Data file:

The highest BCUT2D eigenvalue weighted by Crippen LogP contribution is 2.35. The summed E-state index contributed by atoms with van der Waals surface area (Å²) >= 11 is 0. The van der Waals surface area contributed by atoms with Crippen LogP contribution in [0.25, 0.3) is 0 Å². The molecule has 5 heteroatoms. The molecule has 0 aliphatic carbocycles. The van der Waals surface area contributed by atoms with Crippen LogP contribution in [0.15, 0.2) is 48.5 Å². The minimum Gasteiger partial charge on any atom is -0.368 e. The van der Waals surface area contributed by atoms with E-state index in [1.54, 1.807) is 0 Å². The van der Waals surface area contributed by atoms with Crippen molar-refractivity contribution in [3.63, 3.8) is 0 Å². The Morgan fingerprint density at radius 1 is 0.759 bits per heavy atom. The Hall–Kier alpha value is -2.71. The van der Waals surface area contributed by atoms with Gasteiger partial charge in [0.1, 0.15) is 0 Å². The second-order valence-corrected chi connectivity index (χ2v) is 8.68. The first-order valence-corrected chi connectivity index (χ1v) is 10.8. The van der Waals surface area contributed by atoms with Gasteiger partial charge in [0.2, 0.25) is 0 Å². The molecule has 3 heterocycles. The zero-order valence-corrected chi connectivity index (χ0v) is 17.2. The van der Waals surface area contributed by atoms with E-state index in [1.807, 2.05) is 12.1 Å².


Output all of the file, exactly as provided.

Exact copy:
The highest BCUT2D eigenvalue weighted by Crippen LogP contribution is 2.35. The summed E-state index contributed by atoms with van der Waals surface area (Å²) >= 11 is 0. The van der Waals surface area contributed by atoms with Crippen LogP contribution in [0.25, 0.3) is 0 Å². The molecule has 5 heteroatoms. The molecule has 0 aliphatic carbocycles. The van der Waals surface area contributed by atoms with Crippen LogP contribution in [0.15, 0.2) is 48.5 Å². The minimum Gasteiger partial charge on any atom is -0.368 e. The van der Waals surface area contributed by atoms with E-state index in [1.54, 1.807) is 0 Å². The van der Waals surface area contributed by atoms with Crippen molar-refractivity contribution in [3.63, 3.8) is 0 Å². The Morgan fingerprint density at radius 1 is 0.759 bits per heavy atom. The Hall–Kier alpha value is -2.71. The van der Waals surface area contributed by atoms with Gasteiger partial charge in [0.1, 0.15) is 0 Å². The second-order valence-corrected chi connectivity index (χ2v) is 8.68. The first-order valence-corrected chi connectivity index (χ1v) is 10.8. The van der Waals surface area contributed by atoms with Gasteiger partial charge in [0.2, 0.25) is 0 Å². The molecule has 3 heterocycles. The zero-order valence-corrected chi connectivity index (χ0v) is 17.2. The van der Waals surface area contributed by atoms with E-state index in [1.807, 2.05) is 12.1 Å².